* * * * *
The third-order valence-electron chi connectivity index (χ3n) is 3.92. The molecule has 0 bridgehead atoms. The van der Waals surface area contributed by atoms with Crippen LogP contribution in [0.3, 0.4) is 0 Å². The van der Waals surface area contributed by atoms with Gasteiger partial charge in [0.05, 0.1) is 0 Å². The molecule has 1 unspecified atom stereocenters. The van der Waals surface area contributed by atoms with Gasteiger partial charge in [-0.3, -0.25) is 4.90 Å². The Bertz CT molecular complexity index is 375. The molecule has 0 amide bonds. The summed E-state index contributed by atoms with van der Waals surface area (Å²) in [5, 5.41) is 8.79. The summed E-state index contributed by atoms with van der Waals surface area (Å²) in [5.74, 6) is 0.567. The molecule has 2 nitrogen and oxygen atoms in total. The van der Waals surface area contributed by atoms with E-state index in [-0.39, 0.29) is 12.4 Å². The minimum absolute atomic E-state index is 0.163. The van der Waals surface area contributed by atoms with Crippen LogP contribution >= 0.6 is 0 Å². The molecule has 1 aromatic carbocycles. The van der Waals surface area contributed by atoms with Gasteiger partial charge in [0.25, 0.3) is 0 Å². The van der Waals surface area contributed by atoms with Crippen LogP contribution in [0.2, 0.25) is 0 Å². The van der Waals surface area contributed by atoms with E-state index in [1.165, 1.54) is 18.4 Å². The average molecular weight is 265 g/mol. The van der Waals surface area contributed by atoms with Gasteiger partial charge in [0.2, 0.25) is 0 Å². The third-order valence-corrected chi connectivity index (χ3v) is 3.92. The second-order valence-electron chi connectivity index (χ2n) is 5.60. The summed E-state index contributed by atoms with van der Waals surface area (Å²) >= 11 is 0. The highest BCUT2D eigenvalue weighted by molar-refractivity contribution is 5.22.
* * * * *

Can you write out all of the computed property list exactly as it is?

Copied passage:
The third-order valence-electron chi connectivity index (χ3n) is 3.92. The molecule has 0 bridgehead atoms. The van der Waals surface area contributed by atoms with Crippen LogP contribution in [0.3, 0.4) is 0 Å². The van der Waals surface area contributed by atoms with Gasteiger partial charge in [0.05, 0.1) is 0 Å². The molecule has 1 unspecified atom stereocenters. The van der Waals surface area contributed by atoms with Gasteiger partial charge in [-0.3, -0.25) is 4.90 Å². The Bertz CT molecular complexity index is 375. The molecule has 0 amide bonds. The summed E-state index contributed by atoms with van der Waals surface area (Å²) in [5, 5.41) is 8.79. The summed E-state index contributed by atoms with van der Waals surface area (Å²) in [5.74, 6) is 0.567. The molecule has 2 nitrogen and oxygen atoms in total. The van der Waals surface area contributed by atoms with E-state index in [-0.39, 0.29) is 12.4 Å². The minimum absolute atomic E-state index is 0.163. The van der Waals surface area contributed by atoms with Crippen LogP contribution >= 0.6 is 0 Å². The molecule has 1 aromatic carbocycles. The van der Waals surface area contributed by atoms with Gasteiger partial charge in [0.25, 0.3) is 0 Å². The van der Waals surface area contributed by atoms with Crippen LogP contribution in [0.2, 0.25) is 0 Å². The van der Waals surface area contributed by atoms with E-state index in [1.165, 1.54) is 18.4 Å². The average molecular weight is 265 g/mol. The van der Waals surface area contributed by atoms with Gasteiger partial charge in [0.2, 0.25) is 0 Å². The third-order valence-corrected chi connectivity index (χ3v) is 3.92. The second-order valence-electron chi connectivity index (χ2n) is 5.60. The summed E-state index contributed by atoms with van der Waals surface area (Å²) >= 11 is 0. The highest BCUT2D eigenvalue weighted by molar-refractivity contribution is 5.22.